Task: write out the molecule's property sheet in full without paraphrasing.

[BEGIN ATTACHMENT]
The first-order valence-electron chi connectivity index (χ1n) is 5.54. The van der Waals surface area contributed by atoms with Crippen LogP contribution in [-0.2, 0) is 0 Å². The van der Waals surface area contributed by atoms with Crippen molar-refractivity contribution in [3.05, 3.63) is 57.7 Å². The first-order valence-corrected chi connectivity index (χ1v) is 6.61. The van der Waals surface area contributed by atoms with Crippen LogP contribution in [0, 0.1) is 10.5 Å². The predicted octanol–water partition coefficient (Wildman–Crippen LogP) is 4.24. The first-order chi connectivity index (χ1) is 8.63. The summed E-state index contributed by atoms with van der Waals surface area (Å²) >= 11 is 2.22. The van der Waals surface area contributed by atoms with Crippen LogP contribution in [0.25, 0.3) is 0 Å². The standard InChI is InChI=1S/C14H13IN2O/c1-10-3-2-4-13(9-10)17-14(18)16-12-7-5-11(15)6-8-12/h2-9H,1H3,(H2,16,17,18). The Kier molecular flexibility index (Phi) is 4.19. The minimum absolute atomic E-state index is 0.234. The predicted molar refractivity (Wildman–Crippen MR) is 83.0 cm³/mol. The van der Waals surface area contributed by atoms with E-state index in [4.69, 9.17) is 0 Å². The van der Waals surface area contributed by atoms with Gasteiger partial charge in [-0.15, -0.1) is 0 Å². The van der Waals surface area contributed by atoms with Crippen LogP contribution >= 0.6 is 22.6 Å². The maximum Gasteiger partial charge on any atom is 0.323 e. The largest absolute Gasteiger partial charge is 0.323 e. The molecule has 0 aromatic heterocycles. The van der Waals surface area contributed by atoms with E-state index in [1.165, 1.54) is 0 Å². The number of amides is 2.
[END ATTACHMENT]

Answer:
The first-order valence-electron chi connectivity index (χ1n) is 5.54. The van der Waals surface area contributed by atoms with Crippen LogP contribution in [-0.2, 0) is 0 Å². The van der Waals surface area contributed by atoms with Crippen molar-refractivity contribution in [3.05, 3.63) is 57.7 Å². The first-order valence-corrected chi connectivity index (χ1v) is 6.61. The van der Waals surface area contributed by atoms with Crippen LogP contribution in [0, 0.1) is 10.5 Å². The predicted octanol–water partition coefficient (Wildman–Crippen LogP) is 4.24. The first-order chi connectivity index (χ1) is 8.63. The summed E-state index contributed by atoms with van der Waals surface area (Å²) >= 11 is 2.22. The van der Waals surface area contributed by atoms with Crippen LogP contribution in [0.25, 0.3) is 0 Å². The standard InChI is InChI=1S/C14H13IN2O/c1-10-3-2-4-13(9-10)17-14(18)16-12-7-5-11(15)6-8-12/h2-9H,1H3,(H2,16,17,18). The Kier molecular flexibility index (Phi) is 4.19. The minimum absolute atomic E-state index is 0.234. The predicted molar refractivity (Wildman–Crippen MR) is 83.0 cm³/mol. The van der Waals surface area contributed by atoms with E-state index in [4.69, 9.17) is 0 Å². The van der Waals surface area contributed by atoms with Gasteiger partial charge in [-0.15, -0.1) is 0 Å². The van der Waals surface area contributed by atoms with Crippen LogP contribution >= 0.6 is 22.6 Å². The maximum Gasteiger partial charge on any atom is 0.323 e. The largest absolute Gasteiger partial charge is 0.323 e. The molecule has 0 aromatic heterocycles. The van der Waals surface area contributed by atoms with E-state index in [1.165, 1.54) is 0 Å². The number of amides is 2.